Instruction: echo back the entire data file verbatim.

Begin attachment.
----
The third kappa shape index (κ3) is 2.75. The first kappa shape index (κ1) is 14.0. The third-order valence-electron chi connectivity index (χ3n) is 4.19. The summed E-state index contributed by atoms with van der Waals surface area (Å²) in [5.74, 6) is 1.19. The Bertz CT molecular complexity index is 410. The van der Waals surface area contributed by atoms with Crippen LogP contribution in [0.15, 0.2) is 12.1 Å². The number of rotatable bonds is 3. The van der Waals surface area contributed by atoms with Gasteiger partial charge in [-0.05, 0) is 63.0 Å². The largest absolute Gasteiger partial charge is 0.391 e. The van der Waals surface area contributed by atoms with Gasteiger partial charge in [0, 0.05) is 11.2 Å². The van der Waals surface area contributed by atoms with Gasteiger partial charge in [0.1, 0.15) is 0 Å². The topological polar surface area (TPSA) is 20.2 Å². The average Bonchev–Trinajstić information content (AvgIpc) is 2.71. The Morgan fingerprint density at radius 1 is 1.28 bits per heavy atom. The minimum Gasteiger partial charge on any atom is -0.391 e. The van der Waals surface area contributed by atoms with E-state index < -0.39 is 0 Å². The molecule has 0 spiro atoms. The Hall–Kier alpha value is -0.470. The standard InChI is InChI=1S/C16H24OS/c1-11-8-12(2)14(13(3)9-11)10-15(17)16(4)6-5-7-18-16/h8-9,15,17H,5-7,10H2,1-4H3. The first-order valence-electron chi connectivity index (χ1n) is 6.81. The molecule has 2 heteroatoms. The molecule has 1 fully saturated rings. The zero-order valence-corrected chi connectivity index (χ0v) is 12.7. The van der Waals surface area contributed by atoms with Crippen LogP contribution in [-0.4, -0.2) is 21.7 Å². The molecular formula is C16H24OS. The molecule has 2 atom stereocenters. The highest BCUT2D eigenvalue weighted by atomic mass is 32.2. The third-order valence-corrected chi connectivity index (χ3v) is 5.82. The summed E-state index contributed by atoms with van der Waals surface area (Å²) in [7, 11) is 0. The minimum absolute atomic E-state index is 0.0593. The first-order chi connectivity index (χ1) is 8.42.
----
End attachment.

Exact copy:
The third kappa shape index (κ3) is 2.75. The first kappa shape index (κ1) is 14.0. The third-order valence-electron chi connectivity index (χ3n) is 4.19. The summed E-state index contributed by atoms with van der Waals surface area (Å²) in [5.74, 6) is 1.19. The Bertz CT molecular complexity index is 410. The van der Waals surface area contributed by atoms with Crippen LogP contribution in [0.15, 0.2) is 12.1 Å². The number of rotatable bonds is 3. The van der Waals surface area contributed by atoms with Gasteiger partial charge in [-0.05, 0) is 63.0 Å². The largest absolute Gasteiger partial charge is 0.391 e. The van der Waals surface area contributed by atoms with Gasteiger partial charge in [0, 0.05) is 11.2 Å². The van der Waals surface area contributed by atoms with Gasteiger partial charge in [0.1, 0.15) is 0 Å². The topological polar surface area (TPSA) is 20.2 Å². The average Bonchev–Trinajstić information content (AvgIpc) is 2.71. The Morgan fingerprint density at radius 1 is 1.28 bits per heavy atom. The minimum Gasteiger partial charge on any atom is -0.391 e. The van der Waals surface area contributed by atoms with E-state index < -0.39 is 0 Å². The molecule has 0 spiro atoms. The Hall–Kier alpha value is -0.470. The standard InChI is InChI=1S/C16H24OS/c1-11-8-12(2)14(13(3)9-11)10-15(17)16(4)6-5-7-18-16/h8-9,15,17H,5-7,10H2,1-4H3. The first-order valence-electron chi connectivity index (χ1n) is 6.81. The molecule has 2 heteroatoms. The molecule has 1 fully saturated rings. The zero-order valence-corrected chi connectivity index (χ0v) is 12.7. The van der Waals surface area contributed by atoms with Crippen LogP contribution in [-0.4, -0.2) is 21.7 Å². The molecular formula is C16H24OS. The molecule has 2 atom stereocenters. The highest BCUT2D eigenvalue weighted by atomic mass is 32.2. The third-order valence-corrected chi connectivity index (χ3v) is 5.82. The summed E-state index contributed by atoms with van der Waals surface area (Å²) in [7, 11) is 0. The minimum absolute atomic E-state index is 0.0593. The first-order chi connectivity index (χ1) is 8.42.